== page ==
“I didn’t even know that a respiratory clinical educator was an option,” said the Utah therapist. “Personal growth opportunities have allowed me to grow in this position and it is more fun and fulfilling than I ever thought it would be.”
As a clinical educator, she has a place at the table when discussions about new or upcoming initiatives take place and she has the chance to weigh in on how respiratory therapy can assist, represent, or contribute early on.
“It is truly exciting to be able to be a patient advocate, clinician, educator, and professional all in one role,” she said.
Her specific job title is Learning Business Partner, and she supports not just respiratory care but several other disciplines as well. She says just about every initiative undertaken by the organization requires information and education, so clinical education is a big part of the process throughout.
Murray got where she is today through hard work and increasing her educational credentials. She earned a master’s degree in instructional design and is now pursuing a doctorate in education, health sciences.
“A conscious decision to take advantage of and support education initiatives in the local department, facility, region, and now system level has helped me grow my skills in clinical education,” she said. “Experience and training in education theory, principles, and practice added to my respiratory credentials has enabled a different and valuable perspective.”
Now she’s paying that forward by working to support master’s level programs for clinicians across the board so that they too can add clinical education knowledge and skills to their arsenal. “It is my desire to positively impact patient care by ensuring that ongoing clinical education is the best it can be,” Murray said.
Shawna Murray’s dream job advice: Stay open to possibilities and get a strong foundation of solid bedside care. Identify clinicians that are potential mentors in areas that you are interested and ask them to mentor you. You may be surprised how many professionals would be more than willing mentor and open opportunities for you if they know you are interested in growing and willing to do the associated work. Be part of the professional organization and work to support and grow your profession. Work to grow your communication skills. Excellence in verbal and written communication is essential to success! Be continually aware that every interaction you have with others represents you and your profession. Make every interaction count. Show up. Be kind. Work hard.
Judy Kochmanski, RRT, believes strongly that every home care patient with a respiratory ailment or respiratory medications should be able to see and work with a respiratory therapist so they can get a respiratory disease management plan that will work for them.
The New York therapist feels fortunate to be working in that role today but, given the reimbursement climate in home care, she fears that her dream job may one day float away.
“Respiratory visits are not considered a true service visit like PT, OT, or nursing, so it is hard justifying my position,” she said.
She believes she’s still on the job because outcomes have improved with the delivery of her services.
“Our readmission rates are staying down, so that is why they keep me,” Kochmanski said. “Ideally we should work out of an insurance group to prevent declines in respiratory status and keep patients at the top of their game.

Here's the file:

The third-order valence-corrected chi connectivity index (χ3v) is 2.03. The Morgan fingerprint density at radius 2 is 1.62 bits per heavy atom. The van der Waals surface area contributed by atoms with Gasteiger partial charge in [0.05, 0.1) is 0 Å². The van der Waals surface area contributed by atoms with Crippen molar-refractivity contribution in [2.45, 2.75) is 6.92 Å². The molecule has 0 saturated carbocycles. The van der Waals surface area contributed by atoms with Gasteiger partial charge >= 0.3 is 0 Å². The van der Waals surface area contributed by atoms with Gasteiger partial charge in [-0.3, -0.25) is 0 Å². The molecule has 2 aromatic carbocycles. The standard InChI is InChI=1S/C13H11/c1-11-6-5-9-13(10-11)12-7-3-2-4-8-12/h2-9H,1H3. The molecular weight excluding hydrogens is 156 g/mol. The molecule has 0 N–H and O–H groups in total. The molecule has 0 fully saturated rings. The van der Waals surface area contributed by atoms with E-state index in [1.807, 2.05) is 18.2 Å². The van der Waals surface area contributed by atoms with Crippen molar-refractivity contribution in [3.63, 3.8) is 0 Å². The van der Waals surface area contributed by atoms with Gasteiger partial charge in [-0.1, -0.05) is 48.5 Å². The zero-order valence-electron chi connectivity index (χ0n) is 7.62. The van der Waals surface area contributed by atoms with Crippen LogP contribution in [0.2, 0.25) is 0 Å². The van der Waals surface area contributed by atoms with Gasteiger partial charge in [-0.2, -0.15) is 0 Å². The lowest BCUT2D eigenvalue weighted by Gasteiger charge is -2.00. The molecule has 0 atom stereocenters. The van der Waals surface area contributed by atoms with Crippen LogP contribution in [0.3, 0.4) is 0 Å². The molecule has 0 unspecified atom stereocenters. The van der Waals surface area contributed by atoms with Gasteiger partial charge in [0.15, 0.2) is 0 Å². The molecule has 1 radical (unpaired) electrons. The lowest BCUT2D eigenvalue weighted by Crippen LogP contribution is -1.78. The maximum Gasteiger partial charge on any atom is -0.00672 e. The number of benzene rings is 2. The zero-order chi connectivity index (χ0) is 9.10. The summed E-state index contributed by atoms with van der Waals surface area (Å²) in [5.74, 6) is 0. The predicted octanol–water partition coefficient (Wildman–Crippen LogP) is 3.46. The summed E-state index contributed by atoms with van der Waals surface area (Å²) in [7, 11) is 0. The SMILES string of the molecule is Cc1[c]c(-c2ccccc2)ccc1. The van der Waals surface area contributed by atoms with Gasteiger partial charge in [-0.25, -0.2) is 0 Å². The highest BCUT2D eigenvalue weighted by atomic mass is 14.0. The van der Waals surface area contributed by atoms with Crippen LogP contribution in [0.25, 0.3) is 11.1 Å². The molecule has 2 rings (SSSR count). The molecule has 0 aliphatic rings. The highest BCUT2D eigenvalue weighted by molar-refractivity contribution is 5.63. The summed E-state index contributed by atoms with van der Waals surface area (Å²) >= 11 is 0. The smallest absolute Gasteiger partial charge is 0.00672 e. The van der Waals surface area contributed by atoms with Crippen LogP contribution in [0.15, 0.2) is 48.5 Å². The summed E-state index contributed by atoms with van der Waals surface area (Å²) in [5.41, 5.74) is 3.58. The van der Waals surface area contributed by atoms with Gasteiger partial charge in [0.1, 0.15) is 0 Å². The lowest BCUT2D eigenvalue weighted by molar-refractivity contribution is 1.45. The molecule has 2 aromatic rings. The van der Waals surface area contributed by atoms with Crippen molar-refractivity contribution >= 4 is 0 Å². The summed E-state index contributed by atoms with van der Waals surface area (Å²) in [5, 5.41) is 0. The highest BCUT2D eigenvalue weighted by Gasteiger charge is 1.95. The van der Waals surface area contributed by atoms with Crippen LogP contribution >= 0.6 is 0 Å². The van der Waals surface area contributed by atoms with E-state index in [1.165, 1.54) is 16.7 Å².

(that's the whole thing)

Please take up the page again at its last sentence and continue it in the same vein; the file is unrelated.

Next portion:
Judy Kochmanski’s dream job advice: Always stay on top of current respiratory education — AARC resources, GINA, COPD, GOLD, ALA, ALS, etc. And pray about it. Watch for opportunity, and once you get it, continue to strive to be at the top of your respiratory game. New things are coming each day; idiopathic pulmonary fibrosis is moving quickly now. How can we help slow the decline?
What goes around, comes around
James Cleaves, RRT, CPFT, is living proof that you’re never too old to seek out your dream job — or change your mind about what a dream job even looks like.
He is currently serving as a director of respiratory care at a Level I inner city trauma center in New Jersey, and for many people in the profession who aspire to leadership positions, that would pretty much seem like a dream come true.
Not so for Cleaves.
“My dream job at this point is to get back to the bedside,” he said.
At this point in his career he longs to get back to basics, and while he may or may not actually go there, it is, as they say, always nice to dream!
“At 60 years of age, I no longer have any interest in titles, roles, or additional letters at the end of my name,” Cleaves said.
Jim Cleaves’ three-pronged dream job advice: If your dream job is to be the best possible RT, never complain about your assignment. The patient is in worse shape than you are. Work everywhere you can and in every environment you can. LEARN EVERYTHING. Even if it has absolutely nothing to do with respiratory care, someday it may. Don’t be afraid to fail. You learn more from mistakes than from successes. And above all else, remember you work for the patient; the hospital or institution just happens to pay you.
If your dream job is to be in a leadership role, remember the view from the top isn’t what you think it is from the bottom. A leader to me means that you are not in a “leadership position,” you are creating actions and examples that others follow.
If your dream job is outside of our profession, read, learn, question, review. But do it with conviction. For someone to believe in you, you first must believe in yourself.